Industrial development agencies will be required to live stream and post videos of all open meetings and public hearings starting January 2020.
The videos must be posted online within five business days of the meeting or hearing and remain available for at least five years, according to a media release from Gov. Andrew Cuomo’s office.
“Industrial development agencies are tasked with revitalizing communities and fostering economic growth at the local level, but most New Yorkers don’t have time to attend meetings and participate in the process,” Cuomo said in the release. “This new measure will help foster civic engagement and get more residents involved in the meetings and hearings that will ultimately have a huge impact on the future of their communities.”
Otsego Now CEO Jody Zakrevsky said Otsego Now plans on fully complying with the new requirements. Otsego Now is an umbrella company that includes the county’s IDA. As an IDA, the agency has state approval to assist manufacturing and distribution companies and provide tax incentives.
Otsego Now already has the ability to record meetings or have them played live, he said, but the video equipment isn’t great and the sound system needs to be improved. Zakrevsky said he is researching the type of equipment that would be needed to upgrade those systems. The internet speed capacity has been upgraded to handle live-streaming, he said.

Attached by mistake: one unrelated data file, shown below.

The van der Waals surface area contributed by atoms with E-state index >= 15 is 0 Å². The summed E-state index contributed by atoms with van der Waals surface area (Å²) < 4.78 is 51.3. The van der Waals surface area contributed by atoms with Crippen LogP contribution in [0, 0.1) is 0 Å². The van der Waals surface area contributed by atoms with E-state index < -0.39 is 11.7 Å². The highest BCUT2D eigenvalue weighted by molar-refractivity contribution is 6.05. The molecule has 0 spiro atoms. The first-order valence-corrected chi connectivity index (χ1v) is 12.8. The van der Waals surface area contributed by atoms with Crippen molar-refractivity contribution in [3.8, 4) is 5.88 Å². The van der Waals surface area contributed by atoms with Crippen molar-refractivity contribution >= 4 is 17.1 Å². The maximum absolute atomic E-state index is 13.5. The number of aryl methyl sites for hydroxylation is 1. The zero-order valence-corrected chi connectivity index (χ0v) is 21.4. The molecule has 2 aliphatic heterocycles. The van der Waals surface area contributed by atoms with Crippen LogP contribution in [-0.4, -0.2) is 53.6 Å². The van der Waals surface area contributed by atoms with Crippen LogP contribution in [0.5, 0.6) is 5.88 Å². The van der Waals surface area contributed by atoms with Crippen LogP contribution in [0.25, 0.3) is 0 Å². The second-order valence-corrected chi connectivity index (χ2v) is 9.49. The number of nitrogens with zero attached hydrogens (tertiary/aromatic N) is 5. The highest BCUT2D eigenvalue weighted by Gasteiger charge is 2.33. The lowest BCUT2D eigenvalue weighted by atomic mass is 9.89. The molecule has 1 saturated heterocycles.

“It’ll cost us a little bit more in equipment but it certainly will allow people who are interested to view our meetings on a more timely basis than reading the minutes,” Zakrevsky said.
He said the maximum number of people he’s seen show up to a meeting was probably eight. The specific item being discussed at that meeting was a potential natural gas decompression station for the city.
Glenn Nealis, director of Delaware County Economic Development, which works in conjunction with the county’s IDA, said in general he has no problems with the new regulation, but does have some concerns. Not all information discussed at the meetings is public, so in addition to calling an executive session when non-public matters are being discussed as the board does now, the stream would have to be turned off, he said. Reviewing personal and business tax returns are some of the things that may make live-streaming difficult, he said.
“It’s just going to coerce board members to be much more careful about what they say, so at any given time they’re not violating someone’s personal privacy,” he said. “There’s a lot of potentially negative consequences that can be addressed through management of when and how that content is discussed.”
Shweta Karikehalli, staff writer, can be reached at email@example.com or 607-441-7221. Follow her @DS_ShwetaK on Twitter.